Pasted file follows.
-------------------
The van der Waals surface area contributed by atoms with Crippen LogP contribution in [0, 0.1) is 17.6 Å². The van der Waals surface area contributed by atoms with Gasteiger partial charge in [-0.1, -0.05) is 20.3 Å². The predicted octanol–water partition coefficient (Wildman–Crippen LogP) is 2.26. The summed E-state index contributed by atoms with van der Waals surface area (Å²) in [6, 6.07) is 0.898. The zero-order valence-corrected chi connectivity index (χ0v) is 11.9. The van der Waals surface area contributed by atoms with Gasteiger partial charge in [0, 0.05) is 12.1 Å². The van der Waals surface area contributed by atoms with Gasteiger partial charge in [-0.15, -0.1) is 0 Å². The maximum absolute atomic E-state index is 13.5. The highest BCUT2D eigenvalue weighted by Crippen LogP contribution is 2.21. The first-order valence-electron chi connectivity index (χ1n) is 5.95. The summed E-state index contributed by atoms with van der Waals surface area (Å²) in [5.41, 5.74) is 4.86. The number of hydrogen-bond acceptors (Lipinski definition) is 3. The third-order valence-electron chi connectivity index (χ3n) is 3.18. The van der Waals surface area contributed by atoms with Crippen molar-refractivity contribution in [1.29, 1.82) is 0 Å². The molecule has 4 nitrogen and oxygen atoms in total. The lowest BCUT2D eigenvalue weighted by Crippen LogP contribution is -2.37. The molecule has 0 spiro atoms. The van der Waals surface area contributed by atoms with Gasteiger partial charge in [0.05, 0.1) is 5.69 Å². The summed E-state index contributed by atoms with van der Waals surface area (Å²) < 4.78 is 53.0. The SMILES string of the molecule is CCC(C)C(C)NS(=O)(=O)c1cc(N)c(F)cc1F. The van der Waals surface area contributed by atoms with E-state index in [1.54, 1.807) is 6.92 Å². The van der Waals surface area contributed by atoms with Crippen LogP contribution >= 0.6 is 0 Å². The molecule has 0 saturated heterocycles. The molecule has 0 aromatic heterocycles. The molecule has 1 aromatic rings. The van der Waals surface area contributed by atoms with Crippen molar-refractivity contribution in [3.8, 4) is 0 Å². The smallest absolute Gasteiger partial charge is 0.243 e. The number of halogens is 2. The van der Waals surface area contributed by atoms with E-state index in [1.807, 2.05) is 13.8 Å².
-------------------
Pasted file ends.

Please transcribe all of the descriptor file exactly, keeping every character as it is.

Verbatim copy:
The van der Waals surface area contributed by atoms with Crippen LogP contribution in [0, 0.1) is 17.6 Å². The van der Waals surface area contributed by atoms with Gasteiger partial charge in [-0.1, -0.05) is 20.3 Å². The predicted octanol–water partition coefficient (Wildman–Crippen LogP) is 2.26. The summed E-state index contributed by atoms with van der Waals surface area (Å²) in [6, 6.07) is 0.898. The zero-order valence-corrected chi connectivity index (χ0v) is 11.9. The van der Waals surface area contributed by atoms with Gasteiger partial charge in [0, 0.05) is 12.1 Å². The van der Waals surface area contributed by atoms with Gasteiger partial charge in [-0.15, -0.1) is 0 Å². The maximum absolute atomic E-state index is 13.5. The highest BCUT2D eigenvalue weighted by Crippen LogP contribution is 2.21. The first-order valence-electron chi connectivity index (χ1n) is 5.95. The summed E-state index contributed by atoms with van der Waals surface area (Å²) in [5.41, 5.74) is 4.86. The number of hydrogen-bond acceptors (Lipinski definition) is 3. The third-order valence-electron chi connectivity index (χ3n) is 3.18. The van der Waals surface area contributed by atoms with Crippen molar-refractivity contribution in [1.29, 1.82) is 0 Å². The molecule has 4 nitrogen and oxygen atoms in total. The lowest BCUT2D eigenvalue weighted by Crippen LogP contribution is -2.37. The molecule has 0 spiro atoms. The van der Waals surface area contributed by atoms with Gasteiger partial charge in [0.05, 0.1) is 5.69 Å². The summed E-state index contributed by atoms with van der Waals surface area (Å²) < 4.78 is 53.0. The SMILES string of the molecule is CCC(C)C(C)NS(=O)(=O)c1cc(N)c(F)cc1F. The van der Waals surface area contributed by atoms with E-state index in [1.54, 1.807) is 6.92 Å². The van der Waals surface area contributed by atoms with Crippen LogP contribution >= 0.6 is 0 Å². The molecule has 0 saturated heterocycles. The molecule has 0 aromatic heterocycles. The molecule has 1 aromatic rings. The van der Waals surface area contributed by atoms with Crippen molar-refractivity contribution in [3.8, 4) is 0 Å². The smallest absolute Gasteiger partial charge is 0.243 e. The number of halogens is 2. The van der Waals surface area contributed by atoms with E-state index in [1.807, 2.05) is 13.8 Å².